A prominent Australian lawyer, public speaker, human rights advocate, and writer, Nyadol Nyuon boasts a long list of achievements and awards. Underneath these accolades, however, is a humbling and resilient attitude that can inspire us all to pursue our goals, overcome adversity, and be ourselves, wholeheartedly and without fear.
Born in a refugee camp in Ethiopia, Nyuon came to Australia in 2005, at the age of 18. She spent her childhood and teen years in various refugee camps after her mother fled her home country of Sudan during the ongoing civil war. After becoming separated from her mother, Nyuon eventually resettled in a camp in Kakuma, Kenya, where she lived with extended family and attended school. It was during these early teen years that her fire for law began to spark.
After immigrating to Australia as a refugee, Nyuon almost immediately worked toward receiving her high school certificate, and in 2011, was accepted to Melbourne University to study her dream career – law. She was shocked by the approach of her peers and professors at university who, unlike her high school educators that discouraged her from taking more difficult subjects, set high expectations of excellence for themselves.
“Sometimes without knowing, particularly if you come from a refugee background or a poor background … you tend to internalise certain stereotypes about yourself and how far you can go.”
Nyuon transformed her own ideas about what limited her success; her background no longer mattered. She too could adopt the mindset of her peers, making excellence into an act rather than an accident.
“There’s nothing about being a refugee that means you can’t succeed. Rather, anyone can achieve their goals – provided they are given help and have equitable access to opportunities.”
With the support of her peers, friends, lecturers and others, she began climbing her way to success. Since being hired at one of the top Australian law firms, Arnold Bloch Leibler, Nyuon has gone on to become a notable public speaker, writer and human rights advocate, regularly appearing on ABC’s television programs The Drum and Q&A, as well as writing for The Age, Sydney Morning Herald, Saturday Paper and The Guardian. Her significant contributions to not only Australian media, but society, have been recognised with countless awards including: the 2011 and 2014 nominee for ‘100 most influential African-Australians’, the 2016 recipient for the ‘Future Justice Prize,’ the 2018 recipient of the Australian Human Rights Commission’s ‘Racism. It Stops With Me Award,’ and more.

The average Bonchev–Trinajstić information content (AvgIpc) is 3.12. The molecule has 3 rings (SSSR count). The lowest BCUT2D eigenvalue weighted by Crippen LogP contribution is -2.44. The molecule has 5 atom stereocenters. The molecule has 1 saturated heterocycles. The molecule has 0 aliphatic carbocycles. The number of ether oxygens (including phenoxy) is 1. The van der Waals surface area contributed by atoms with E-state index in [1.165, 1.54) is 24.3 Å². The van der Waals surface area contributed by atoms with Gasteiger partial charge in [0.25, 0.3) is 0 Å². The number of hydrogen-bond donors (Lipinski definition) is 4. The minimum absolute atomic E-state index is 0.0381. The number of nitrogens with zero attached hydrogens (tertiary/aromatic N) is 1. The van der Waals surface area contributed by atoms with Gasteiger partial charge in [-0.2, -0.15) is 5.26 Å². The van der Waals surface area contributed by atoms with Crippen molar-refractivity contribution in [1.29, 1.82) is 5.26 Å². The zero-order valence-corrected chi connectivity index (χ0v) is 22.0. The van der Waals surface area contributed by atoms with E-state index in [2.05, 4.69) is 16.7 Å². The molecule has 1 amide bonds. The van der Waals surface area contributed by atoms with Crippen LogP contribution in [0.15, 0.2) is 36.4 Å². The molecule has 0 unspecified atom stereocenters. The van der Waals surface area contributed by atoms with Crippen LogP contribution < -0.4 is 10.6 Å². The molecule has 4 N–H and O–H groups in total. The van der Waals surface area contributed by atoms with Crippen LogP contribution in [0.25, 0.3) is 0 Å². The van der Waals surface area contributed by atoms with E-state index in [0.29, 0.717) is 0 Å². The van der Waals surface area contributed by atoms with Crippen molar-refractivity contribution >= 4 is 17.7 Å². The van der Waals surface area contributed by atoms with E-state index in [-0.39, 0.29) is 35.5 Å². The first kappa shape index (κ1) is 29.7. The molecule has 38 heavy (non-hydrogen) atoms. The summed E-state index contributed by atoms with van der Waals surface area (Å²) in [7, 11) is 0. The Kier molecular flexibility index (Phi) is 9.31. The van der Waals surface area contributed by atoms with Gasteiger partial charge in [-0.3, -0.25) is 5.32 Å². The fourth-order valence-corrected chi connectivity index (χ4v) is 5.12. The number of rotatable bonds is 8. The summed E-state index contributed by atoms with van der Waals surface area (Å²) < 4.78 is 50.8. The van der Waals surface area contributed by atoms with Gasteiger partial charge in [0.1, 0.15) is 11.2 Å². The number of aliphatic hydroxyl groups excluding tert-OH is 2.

As with many who are prominent in the public eye, Nyuon has faced an alarming amount of online trolling, hate and racism, simply for speaking up for herself and others in the African diaspora. She has recently left public forms of social media, but her powerful messages can still be heard – and seen – through her writing. And while her journey in life is certainly moving in itself, it is Nyuon’s writing that is truly inspirational. A recent and evocative piece is her essay, “From the wreck of the pandemic, we can salvage and resurrect an inner life,” that perfectly encompasses many of our feelings over the past year of the COVID-19 pandemic, and most importantly, validates them. The whole essay is a must-read if you are in need of an emotional pick-me-up. One of the highlights is Nyuon’s comparison of pandemic life to her time in the Kakuma camp. The rationing of food in supermarkets reflected the UN rations she used to receive; the constant wait for updates, then for immigration, now for lockdowns, vaccines… As well as the rapidly declining absence of control in our lives. But from this, Nyuon poses a silver lining: